National Catholic Reporter
The Independent Newsweekly
Issue Date:  May 30, 2003

Two unidentified prisoners share a small cell in Ohio's Lucasville prison.
-- Zuma Press/Ken Stewart
Shifting the dialogue to create a safe, close-knit society

Rose Braz, executive director of the Critical Resistance national office in Oakland Calif., doesn’t envision shutting down the U.S. prison system tomorrow. She does envision a reallocation of resources, however, to create a society where prisons won’t be necessary.

“We’re trying to eliminate the need for prisons by looking at alternative means of creating public safety,” said Braz. “What we need is the political will to invest in front-end solutions rather than back-end solutions.”

Braz said the United States needs to invest in education, health care, quality housing, child care and supportive services such as job training and mental health services instead of investing in prisons. “We have a vision of society that arrests the root causes of what we call crime.”

Melissa Burch, conference coordinator Critical Resistance South, agrees. “The obvious things are to redirect resources and political will into providing things that people need instead of spending money on constructing more prisons and the military,” says Burch. “We should spend it on education, on providing affordable housing and on creating strong local economies.”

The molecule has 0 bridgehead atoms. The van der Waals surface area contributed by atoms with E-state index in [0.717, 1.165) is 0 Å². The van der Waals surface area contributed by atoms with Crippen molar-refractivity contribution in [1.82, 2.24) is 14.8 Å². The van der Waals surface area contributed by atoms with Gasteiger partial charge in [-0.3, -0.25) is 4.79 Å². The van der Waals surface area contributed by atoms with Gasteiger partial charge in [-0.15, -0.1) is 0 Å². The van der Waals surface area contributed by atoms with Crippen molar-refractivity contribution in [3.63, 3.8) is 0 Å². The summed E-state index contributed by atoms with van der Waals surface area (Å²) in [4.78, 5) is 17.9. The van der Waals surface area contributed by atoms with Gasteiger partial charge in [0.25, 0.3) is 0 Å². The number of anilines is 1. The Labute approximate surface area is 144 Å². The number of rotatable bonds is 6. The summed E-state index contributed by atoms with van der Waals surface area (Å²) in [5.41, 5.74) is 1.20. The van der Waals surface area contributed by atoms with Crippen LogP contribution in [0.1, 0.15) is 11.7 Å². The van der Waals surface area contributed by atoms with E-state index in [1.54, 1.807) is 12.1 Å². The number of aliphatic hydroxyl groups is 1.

Burch believes that the United States also needs to take a good hard look at all the people currently in prison. At least half of them, she thinks, should probably be let out today. “So many people are behind bars for ridiculous things, like drug abuse, violating parole,” she said. “I think the vast majority of people in prison right now pose absolutely no risk to society, and they don’t have needs that couldn’t be met by society right now.”

The key for both women is to shift the dialogue from putting away criminals to creating a safe, close-knit society.

“The prison industrial complex is a manifestation of underlying assumptions in our culture that show up in schools and institutions,” says Kay Pranis, formerly Restorative Justice trainer for the state of Minnesota. “We have to come to a new understanding of how we deal with mistakes and transgressions. In our program, we always saw restorative justice as more than just how you stopped crime.”

-- Lili LeGardeur

National Catholic Reporter, May 30, 2003

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